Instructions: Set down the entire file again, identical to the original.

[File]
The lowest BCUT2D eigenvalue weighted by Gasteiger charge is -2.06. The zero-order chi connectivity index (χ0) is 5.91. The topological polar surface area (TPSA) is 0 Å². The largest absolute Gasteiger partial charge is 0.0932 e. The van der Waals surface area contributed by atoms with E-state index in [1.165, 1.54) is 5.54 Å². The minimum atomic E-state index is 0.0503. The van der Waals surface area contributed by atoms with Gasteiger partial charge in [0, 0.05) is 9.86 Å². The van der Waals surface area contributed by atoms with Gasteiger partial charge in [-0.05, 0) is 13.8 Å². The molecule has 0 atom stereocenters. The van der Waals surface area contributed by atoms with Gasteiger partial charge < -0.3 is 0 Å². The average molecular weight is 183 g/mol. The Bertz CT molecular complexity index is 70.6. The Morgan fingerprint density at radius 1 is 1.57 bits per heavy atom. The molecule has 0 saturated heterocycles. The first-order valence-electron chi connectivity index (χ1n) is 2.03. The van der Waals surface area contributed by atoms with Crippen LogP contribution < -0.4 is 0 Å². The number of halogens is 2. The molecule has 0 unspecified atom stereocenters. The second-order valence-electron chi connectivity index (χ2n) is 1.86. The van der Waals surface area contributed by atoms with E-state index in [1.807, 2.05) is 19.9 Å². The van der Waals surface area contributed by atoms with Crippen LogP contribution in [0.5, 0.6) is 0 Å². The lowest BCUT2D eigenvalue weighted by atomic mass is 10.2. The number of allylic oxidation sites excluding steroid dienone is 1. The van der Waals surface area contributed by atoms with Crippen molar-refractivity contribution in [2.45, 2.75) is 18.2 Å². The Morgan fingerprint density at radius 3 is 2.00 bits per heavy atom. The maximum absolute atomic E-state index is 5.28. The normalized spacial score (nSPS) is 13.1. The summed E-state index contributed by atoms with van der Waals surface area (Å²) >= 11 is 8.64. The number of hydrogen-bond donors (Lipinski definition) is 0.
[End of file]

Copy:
The lowest BCUT2D eigenvalue weighted by Gasteiger charge is -2.06. The zero-order chi connectivity index (χ0) is 5.91. The topological polar surface area (TPSA) is 0 Å². The largest absolute Gasteiger partial charge is 0.0932 e. The van der Waals surface area contributed by atoms with E-state index in [1.165, 1.54) is 5.54 Å². The minimum atomic E-state index is 0.0503. The van der Waals surface area contributed by atoms with Gasteiger partial charge in [0, 0.05) is 9.86 Å². The van der Waals surface area contributed by atoms with Gasteiger partial charge in [-0.05, 0) is 13.8 Å². The molecule has 0 atom stereocenters. The van der Waals surface area contributed by atoms with Gasteiger partial charge < -0.3 is 0 Å². The average molecular weight is 183 g/mol. The Bertz CT molecular complexity index is 70.6. The Morgan fingerprint density at radius 1 is 1.57 bits per heavy atom. The molecule has 0 saturated heterocycles. The first-order valence-electron chi connectivity index (χ1n) is 2.03. The van der Waals surface area contributed by atoms with Crippen LogP contribution < -0.4 is 0 Å². The number of halogens is 2. The molecule has 0 unspecified atom stereocenters. The second-order valence-electron chi connectivity index (χ2n) is 1.86. The van der Waals surface area contributed by atoms with E-state index in [1.807, 2.05) is 19.9 Å². The van der Waals surface area contributed by atoms with Crippen LogP contribution in [0.5, 0.6) is 0 Å². The lowest BCUT2D eigenvalue weighted by atomic mass is 10.2. The number of allylic oxidation sites excluding steroid dienone is 1. The van der Waals surface area contributed by atoms with Crippen molar-refractivity contribution in [2.45, 2.75) is 18.2 Å². The Morgan fingerprint density at radius 3 is 2.00 bits per heavy atom. The maximum absolute atomic E-state index is 5.28. The normalized spacial score (nSPS) is 13.1. The summed E-state index contributed by atoms with van der Waals surface area (Å²) >= 11 is 8.64. The number of hydrogen-bond donors (Lipinski definition) is 0.